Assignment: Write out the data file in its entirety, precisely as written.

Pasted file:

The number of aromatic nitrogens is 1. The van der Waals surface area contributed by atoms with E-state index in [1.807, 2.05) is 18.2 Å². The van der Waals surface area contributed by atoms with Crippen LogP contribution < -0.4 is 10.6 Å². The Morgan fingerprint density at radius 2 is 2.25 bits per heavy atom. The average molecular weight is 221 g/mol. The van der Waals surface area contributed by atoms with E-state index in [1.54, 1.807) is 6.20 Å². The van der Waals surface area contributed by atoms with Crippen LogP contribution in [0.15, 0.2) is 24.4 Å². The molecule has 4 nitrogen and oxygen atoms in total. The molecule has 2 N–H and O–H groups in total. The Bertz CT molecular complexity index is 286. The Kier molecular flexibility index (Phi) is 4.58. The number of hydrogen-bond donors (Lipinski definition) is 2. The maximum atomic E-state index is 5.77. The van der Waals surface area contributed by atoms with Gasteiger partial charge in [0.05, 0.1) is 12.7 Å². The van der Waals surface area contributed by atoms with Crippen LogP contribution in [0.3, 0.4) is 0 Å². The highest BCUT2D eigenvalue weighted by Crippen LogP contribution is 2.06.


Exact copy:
The number of aromatic nitrogens is 1. The van der Waals surface area contributed by atoms with E-state index in [1.807, 2.05) is 18.2 Å². The van der Waals surface area contributed by atoms with Crippen LogP contribution < -0.4 is 10.6 Å². The Morgan fingerprint density at radius 2 is 2.25 bits per heavy atom. The average molecular weight is 221 g/mol. The van der Waals surface area contributed by atoms with E-state index in [1.54, 1.807) is 6.20 Å². The van der Waals surface area contributed by atoms with Crippen LogP contribution in [0.15, 0.2) is 24.4 Å². The molecule has 4 nitrogen and oxygen atoms in total. The molecule has 2 N–H and O–H groups in total. The Bertz CT molecular complexity index is 286. The Kier molecular flexibility index (Phi) is 4.58. The number of hydrogen-bond donors (Lipinski definition) is 2. The maximum atomic E-state index is 5.77. The van der Waals surface area contributed by atoms with Gasteiger partial charge in [0.05, 0.1) is 12.7 Å². The van der Waals surface area contributed by atoms with Crippen LogP contribution in [0.3, 0.4) is 0 Å². The highest BCUT2D eigenvalue weighted by Crippen LogP contribution is 2.06.